Zoey committed to gaining employment and continuing her education, all while being a single mother. And today she is continuing her schooling while holding down a job. Zoey is just one story of young people overcoming obstacles that could have caused them to make poor decisions – choices that could have jeopardized their ability to grow. Instead, these courageous folks benefit from life lessons to mold a positive outlook and pave a path to success. Bellewood supports those efforts by providing a continuum of care with start-to-finish programs that help ensure the safety, stability and success of each individual. Those supports include residential treatment, foster care, independent living for young adults who have aged out of foster care and prevention services for unstable families. Bellewood serves abused, homeless and other troubled youths with offices in Louisville, Bowling Green, Lexington, Owensboro and Paducah. Info: 1815 Nicholasville Road, Lexington. 294-7080 or www.bellewood.org. Y


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college admissions – an ideal background to lead the academically rigorous school that places graduates in highly selective universities. After eight years at NYU, Manella moved to Greenwich Academy, a girls pre-K through 12th grade school in Connecticut. In seven years, he taught high school English, worked in college placement, coached the basketball team and rose to Assistant Head of the Upper School. He was hired as the Head of the Upper School at Shorecrest Prep, a co-ed preK-12th school in Florida, and was the Assistant Head of School when he left eight years later. His experience in an urban setting attracted the Sayre search committee. “We are proud to be located in downtown Lexington,” said Ben Haggin, co-owner of Woodford Racing and a member of the Sayre Board of Directors. “Our geography allows for many opportunities for our students. “Stephen learned many best practices in admissions while he was at NYU. He will make certain that Sayre is a big part of the downtown renaissance.” Sayre staff describe Manella as a quick study who understood the school culture from day one and brings a fresh passion to the job. “He has been a burst of energy with his optimism, drive and enthusiasm,” said Kristin Seymour, who has been at Sayre for 16 years and is the Head of the Middle School. “He hit the ground running and understands Sayre’s history. He will take what’s wonderful here and raise expectations.” Colleagues also describe an intelligent leader who communicates well, appreciates the value of consensus and flashes a lively sense of humor. “He is a smart educator, a strategic thinker and a people person,” Seymour said. “He has a great sense of humor and is literary. He quoted Emily Dickinson yesterday. “He has the constellation of skills you

A New Face

Downtown Stephen Manella Brings New Energy to Sayre By John Lynch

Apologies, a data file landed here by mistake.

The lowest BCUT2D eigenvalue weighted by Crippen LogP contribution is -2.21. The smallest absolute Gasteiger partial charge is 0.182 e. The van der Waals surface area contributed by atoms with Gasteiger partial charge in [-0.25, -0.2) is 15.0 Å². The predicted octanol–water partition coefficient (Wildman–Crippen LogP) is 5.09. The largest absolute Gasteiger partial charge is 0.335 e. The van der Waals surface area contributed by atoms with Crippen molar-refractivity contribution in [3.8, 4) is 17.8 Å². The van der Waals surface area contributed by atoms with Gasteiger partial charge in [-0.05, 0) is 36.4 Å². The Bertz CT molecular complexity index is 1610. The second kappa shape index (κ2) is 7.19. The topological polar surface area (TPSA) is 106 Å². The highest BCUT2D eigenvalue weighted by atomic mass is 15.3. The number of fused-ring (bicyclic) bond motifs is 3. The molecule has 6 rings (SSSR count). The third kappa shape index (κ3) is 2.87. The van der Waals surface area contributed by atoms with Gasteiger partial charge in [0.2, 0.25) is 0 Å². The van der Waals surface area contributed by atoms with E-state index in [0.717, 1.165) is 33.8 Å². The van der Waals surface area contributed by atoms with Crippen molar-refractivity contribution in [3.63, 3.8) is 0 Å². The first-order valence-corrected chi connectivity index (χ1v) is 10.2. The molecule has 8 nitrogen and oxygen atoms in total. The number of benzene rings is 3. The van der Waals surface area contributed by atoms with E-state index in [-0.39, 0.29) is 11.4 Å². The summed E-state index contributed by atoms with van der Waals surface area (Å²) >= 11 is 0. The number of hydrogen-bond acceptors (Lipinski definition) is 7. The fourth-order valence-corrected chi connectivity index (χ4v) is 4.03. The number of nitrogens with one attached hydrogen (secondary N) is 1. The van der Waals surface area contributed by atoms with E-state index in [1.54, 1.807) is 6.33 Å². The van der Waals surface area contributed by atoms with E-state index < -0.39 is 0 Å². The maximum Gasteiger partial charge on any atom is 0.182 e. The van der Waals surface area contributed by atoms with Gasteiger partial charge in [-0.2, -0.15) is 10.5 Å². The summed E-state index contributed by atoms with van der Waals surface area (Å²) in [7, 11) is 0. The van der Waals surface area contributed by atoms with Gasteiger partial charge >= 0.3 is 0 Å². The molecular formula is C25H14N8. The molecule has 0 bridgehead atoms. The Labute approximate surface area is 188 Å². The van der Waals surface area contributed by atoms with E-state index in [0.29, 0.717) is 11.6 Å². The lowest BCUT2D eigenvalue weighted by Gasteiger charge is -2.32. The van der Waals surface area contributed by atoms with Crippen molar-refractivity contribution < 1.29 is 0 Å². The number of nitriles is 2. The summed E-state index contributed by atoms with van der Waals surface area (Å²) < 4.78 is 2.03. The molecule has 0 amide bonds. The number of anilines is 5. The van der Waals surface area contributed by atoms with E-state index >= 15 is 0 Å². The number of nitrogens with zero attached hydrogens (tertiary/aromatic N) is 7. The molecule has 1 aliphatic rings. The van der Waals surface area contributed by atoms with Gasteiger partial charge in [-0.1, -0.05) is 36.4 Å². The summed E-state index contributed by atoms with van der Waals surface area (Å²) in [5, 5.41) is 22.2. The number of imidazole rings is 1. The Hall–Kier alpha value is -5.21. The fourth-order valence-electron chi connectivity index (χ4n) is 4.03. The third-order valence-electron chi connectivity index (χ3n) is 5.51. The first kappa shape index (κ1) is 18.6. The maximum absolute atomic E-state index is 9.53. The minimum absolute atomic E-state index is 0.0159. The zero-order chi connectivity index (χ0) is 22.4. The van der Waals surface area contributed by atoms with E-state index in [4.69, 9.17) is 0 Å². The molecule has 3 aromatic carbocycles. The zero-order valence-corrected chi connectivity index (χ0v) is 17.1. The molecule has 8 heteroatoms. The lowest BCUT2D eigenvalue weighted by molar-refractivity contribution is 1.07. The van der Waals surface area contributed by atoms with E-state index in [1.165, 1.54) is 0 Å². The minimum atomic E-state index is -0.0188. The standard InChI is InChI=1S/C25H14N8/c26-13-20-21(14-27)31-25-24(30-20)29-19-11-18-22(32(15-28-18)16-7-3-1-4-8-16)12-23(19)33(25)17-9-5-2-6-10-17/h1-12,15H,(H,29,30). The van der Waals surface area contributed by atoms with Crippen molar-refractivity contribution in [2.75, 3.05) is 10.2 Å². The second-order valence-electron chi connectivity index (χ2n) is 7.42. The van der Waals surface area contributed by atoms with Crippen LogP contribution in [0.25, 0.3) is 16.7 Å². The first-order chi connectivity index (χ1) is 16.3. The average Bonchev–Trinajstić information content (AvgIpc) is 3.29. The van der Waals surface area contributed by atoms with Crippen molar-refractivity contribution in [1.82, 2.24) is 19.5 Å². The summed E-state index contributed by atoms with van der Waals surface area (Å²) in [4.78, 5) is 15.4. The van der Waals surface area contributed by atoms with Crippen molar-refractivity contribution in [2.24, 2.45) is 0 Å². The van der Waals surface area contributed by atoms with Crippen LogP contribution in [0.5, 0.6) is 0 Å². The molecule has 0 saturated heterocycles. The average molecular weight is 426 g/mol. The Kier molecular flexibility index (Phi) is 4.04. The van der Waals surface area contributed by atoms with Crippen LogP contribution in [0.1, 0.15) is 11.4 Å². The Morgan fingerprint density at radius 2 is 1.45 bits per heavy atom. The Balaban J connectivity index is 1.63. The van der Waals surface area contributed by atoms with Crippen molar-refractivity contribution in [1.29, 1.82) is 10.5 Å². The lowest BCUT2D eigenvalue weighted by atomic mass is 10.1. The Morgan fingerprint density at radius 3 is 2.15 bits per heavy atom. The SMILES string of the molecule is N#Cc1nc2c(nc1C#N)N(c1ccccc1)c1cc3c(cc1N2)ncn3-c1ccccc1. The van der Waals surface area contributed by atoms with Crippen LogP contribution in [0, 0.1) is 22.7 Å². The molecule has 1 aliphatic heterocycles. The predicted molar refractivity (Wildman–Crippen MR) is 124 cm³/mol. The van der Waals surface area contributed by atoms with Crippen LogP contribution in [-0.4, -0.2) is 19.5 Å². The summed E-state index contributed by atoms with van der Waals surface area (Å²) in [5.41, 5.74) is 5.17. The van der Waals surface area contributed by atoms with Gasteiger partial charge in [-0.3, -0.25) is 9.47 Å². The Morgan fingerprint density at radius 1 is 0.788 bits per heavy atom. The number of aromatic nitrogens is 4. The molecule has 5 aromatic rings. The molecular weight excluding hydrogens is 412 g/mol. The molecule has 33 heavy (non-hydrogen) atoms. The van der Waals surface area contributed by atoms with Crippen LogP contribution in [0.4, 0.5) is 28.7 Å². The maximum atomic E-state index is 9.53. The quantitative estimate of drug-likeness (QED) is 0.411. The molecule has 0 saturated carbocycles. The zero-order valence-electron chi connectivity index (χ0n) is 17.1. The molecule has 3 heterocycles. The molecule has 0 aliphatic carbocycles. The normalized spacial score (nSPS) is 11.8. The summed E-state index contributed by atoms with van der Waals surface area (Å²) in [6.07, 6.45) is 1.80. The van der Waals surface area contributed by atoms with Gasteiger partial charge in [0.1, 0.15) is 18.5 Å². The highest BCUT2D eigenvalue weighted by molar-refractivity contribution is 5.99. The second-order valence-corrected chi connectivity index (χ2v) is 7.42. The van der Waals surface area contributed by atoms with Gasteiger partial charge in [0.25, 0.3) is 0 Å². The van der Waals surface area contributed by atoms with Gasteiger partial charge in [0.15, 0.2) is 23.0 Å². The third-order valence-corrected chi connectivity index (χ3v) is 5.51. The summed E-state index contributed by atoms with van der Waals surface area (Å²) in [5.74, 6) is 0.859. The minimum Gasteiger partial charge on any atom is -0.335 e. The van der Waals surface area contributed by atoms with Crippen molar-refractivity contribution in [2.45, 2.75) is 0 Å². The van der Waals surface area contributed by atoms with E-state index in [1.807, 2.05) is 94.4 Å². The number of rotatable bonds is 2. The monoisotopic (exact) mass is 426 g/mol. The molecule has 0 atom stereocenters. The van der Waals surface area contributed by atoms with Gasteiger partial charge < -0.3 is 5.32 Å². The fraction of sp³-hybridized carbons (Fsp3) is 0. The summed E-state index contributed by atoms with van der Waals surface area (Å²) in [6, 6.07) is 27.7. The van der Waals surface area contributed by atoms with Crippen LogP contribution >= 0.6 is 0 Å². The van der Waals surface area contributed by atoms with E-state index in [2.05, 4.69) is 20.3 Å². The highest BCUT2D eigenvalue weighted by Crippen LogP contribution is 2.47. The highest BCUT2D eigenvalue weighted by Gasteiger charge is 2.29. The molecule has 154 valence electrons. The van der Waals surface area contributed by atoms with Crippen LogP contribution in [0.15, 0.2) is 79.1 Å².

I

n many ways, Sayre’s new Head of School, Stephen Manella, embodies the fundamental values of Lexington’s oldest private school – he’s articulate, personable and intelligent. He values the importance of intellectual relationships, and he is committed to downtown life. Sayre’s location on North Limestone in the heart of downtown attracted Manella to the job. He and his wife, Anne, and their three daughters – all Sayre students – live downtown, a short walk from the school. A native of Chicago, Manella earned his undergraduate degree at Kenyon College in Ohio and moved to New York City to work in publishing for a year.

towns,” he said. “With access to the arts and lectures, these are environments that value education and knowledge. “I’m also drawn to a downtown campus. I’m excited that the Sayre campus extends into downtown.” He pointed out that a middle school class just recently went to Shorty’s Market for a practical application of a math lesson. Manella expects the sight of Sayre students in downtown to become increasingly more routine. Sayre will become a regular Gallery Hop location next year, and Manella is seeking more partnerships with downtown businesses and both Transylvania University and the University of Kentucky. “Since the community is literally steps from our campus, tapping into community organizations adds to the uniqueness of the school,” he said.

“Since the community is literally steps from our campus, tapping into community organizations adds to the uniqueness of the school.” He then served in the admissions office at NYU where he earned his master’s degree. In Greenwich Village, he experienced a school intimately linked to its community – a model he expects to further develop at Sayre. “I’ve always been drawn to university 26 | www.lexingtonfamily.com

S

ayre has been in downtown since 1854 and is now a co-educational school of more than 500 students – preschool through 12th grade. Manella succeeds Clayton Chambliss, the school’s Head for the past 22 years. In Manella, the school selected a man with 15 years experience in private schools combined with eight years in